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'First Man' Considers Glory, Grief And A Famous Walk On The Moon

Ryan Gosling as Neil Armstrong in <em>First Man.</em>
Daniel McFadden
Universal Pictures
Ryan Gosling as Neil Armstrong in First Man.

"You're bouncing off the atmosphere."

Early in director Damien Chazelle's First Man, this is one of the cautions given to Neil Armstrong (Ryan Gosling) during his pilot training, years before he walked on the moon. That idea of the barrier between Earth and space, the violence of making the journey through it and the almost mystical experience of being on the other side of it forms the spine of the film.

We encounter Armstrong at three points: 1961, leading up to the start of his training as an astronaut; 1965, just before his first space flight; and 1968, as he prepares to be the first person to walk on the moon. His family life progresses alongside his much more famous professional one: the loss of his two-year-old daughter from brain cancer, the grief that nearly consumes him after, the sacrifices that his service demands from his wife, Janet (Claire Foy), and his relationship with his two boys, to whom he hesitates to explain the dangers of space travel.

It makes all the sense in the world that this screenplay is written by Josh Singer, who has screenwriting credits on Spotlight and The Post and, long ago, The West Wing. Singer seems drawn to stories that often make up a certain American integrity narrative — the noble presidency, a justice-seeking press, and here, the moon landing. But while those pieces favor high drama in their declaration of principle, this one is a little quieter. It shows streaks of rah-rah nostalgia for a terribly troubled age with not a lot of discussion of what made it so troubled (save for a reading of Gil Scott-Heron's "Whitey On The Moon"). But Gosling's version of Armstrong is intriguingly turned inward, deeply feeling but outwardly passive.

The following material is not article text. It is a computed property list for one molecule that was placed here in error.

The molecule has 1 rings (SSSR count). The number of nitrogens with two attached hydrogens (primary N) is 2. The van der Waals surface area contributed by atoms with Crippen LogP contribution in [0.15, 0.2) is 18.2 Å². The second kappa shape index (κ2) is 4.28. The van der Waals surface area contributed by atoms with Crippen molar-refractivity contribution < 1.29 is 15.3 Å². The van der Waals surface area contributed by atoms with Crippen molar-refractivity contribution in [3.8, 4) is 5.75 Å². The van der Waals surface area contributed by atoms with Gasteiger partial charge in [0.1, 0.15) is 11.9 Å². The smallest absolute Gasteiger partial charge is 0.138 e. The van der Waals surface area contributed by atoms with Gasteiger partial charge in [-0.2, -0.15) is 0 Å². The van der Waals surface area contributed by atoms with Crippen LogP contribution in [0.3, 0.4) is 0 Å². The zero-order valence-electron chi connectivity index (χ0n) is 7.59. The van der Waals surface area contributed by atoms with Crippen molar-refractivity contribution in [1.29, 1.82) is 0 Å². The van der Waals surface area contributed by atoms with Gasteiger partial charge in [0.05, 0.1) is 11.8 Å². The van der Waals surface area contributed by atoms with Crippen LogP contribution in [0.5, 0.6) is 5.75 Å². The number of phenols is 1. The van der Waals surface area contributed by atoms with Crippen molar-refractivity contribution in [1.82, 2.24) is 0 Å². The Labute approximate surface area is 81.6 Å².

This comes up first in his relationship with his daughter, with whom he is warm and affectionate, far from the distant '50s and '60s dad often drawn in popular culture as a symbol of regressive and emotionless ideas about masculinity. This despite the fact that his work requires — as we learn in the opening sequence — an almost impossible level of detached poise as his cockpit shakes and bangs and gives every indication that it is about to blow apart.

Chazelle shoots the cockpit scenes with claustrophobic disorientation, so that the clanging and banging and vibrating is all that exists in the small spaces astronauts inhabit. You see a similar setup several times in the film. The technique creates a sharper sense of the violence — and therefore the risk — of space flight. It's impossible to watch these scenes and not wonder whether these men are doing something that they are not meant to do. The wonder of all this, as it were, is not an abstract concept of the grandeur of space, or at least it is not only that. It is that we are more than obviously not designed to pass through this barrier, except in that we are designed to find ways to do unlikely things.